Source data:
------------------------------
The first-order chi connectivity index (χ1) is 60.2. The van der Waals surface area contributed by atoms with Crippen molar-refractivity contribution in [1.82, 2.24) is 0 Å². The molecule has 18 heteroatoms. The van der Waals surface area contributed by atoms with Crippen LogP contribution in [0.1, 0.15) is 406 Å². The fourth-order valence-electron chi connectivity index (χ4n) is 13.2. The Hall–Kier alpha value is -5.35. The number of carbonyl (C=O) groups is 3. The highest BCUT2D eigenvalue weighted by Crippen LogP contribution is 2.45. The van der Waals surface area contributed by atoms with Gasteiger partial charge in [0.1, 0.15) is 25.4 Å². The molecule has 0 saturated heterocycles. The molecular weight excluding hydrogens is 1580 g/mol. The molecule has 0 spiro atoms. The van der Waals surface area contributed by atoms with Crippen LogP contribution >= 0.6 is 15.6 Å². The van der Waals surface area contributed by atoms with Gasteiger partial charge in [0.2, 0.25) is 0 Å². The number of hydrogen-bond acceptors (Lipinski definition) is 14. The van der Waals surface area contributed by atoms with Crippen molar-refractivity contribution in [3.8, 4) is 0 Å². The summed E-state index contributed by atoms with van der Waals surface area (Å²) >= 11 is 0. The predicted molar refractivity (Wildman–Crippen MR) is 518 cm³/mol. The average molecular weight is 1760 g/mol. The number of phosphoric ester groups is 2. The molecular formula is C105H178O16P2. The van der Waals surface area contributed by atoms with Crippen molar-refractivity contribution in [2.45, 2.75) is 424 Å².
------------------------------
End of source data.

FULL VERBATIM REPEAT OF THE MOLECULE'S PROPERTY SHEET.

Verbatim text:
The first-order chi connectivity index (χ1) is 60.2. The van der Waals surface area contributed by atoms with Crippen molar-refractivity contribution in [1.82, 2.24) is 0 Å². The molecule has 18 heteroatoms. The van der Waals surface area contributed by atoms with Crippen LogP contribution in [0.1, 0.15) is 406 Å². The fourth-order valence-electron chi connectivity index (χ4n) is 13.2. The Hall–Kier alpha value is -5.35. The number of carbonyl (C=O) groups is 3. The highest BCUT2D eigenvalue weighted by Crippen LogP contribution is 2.45. The van der Waals surface area contributed by atoms with Gasteiger partial charge in [0.1, 0.15) is 25.4 Å². The molecule has 0 saturated heterocycles. The molecular weight excluding hydrogens is 1580 g/mol. The molecule has 0 spiro atoms. The van der Waals surface area contributed by atoms with Crippen LogP contribution >= 0.6 is 15.6 Å². The van der Waals surface area contributed by atoms with Gasteiger partial charge in [0.2, 0.25) is 0 Å². The number of hydrogen-bond acceptors (Lipinski definition) is 14. The van der Waals surface area contributed by atoms with Crippen molar-refractivity contribution in [3.8, 4) is 0 Å². The summed E-state index contributed by atoms with van der Waals surface area (Å²) >= 11 is 0. The predicted molar refractivity (Wildman–Crippen MR) is 518 cm³/mol. The average molecular weight is 1760 g/mol. The number of phosphoric ester groups is 2. The molecular formula is C105H178O16P2. The van der Waals surface area contributed by atoms with Crippen molar-refractivity contribution in [2.45, 2.75) is 424 Å².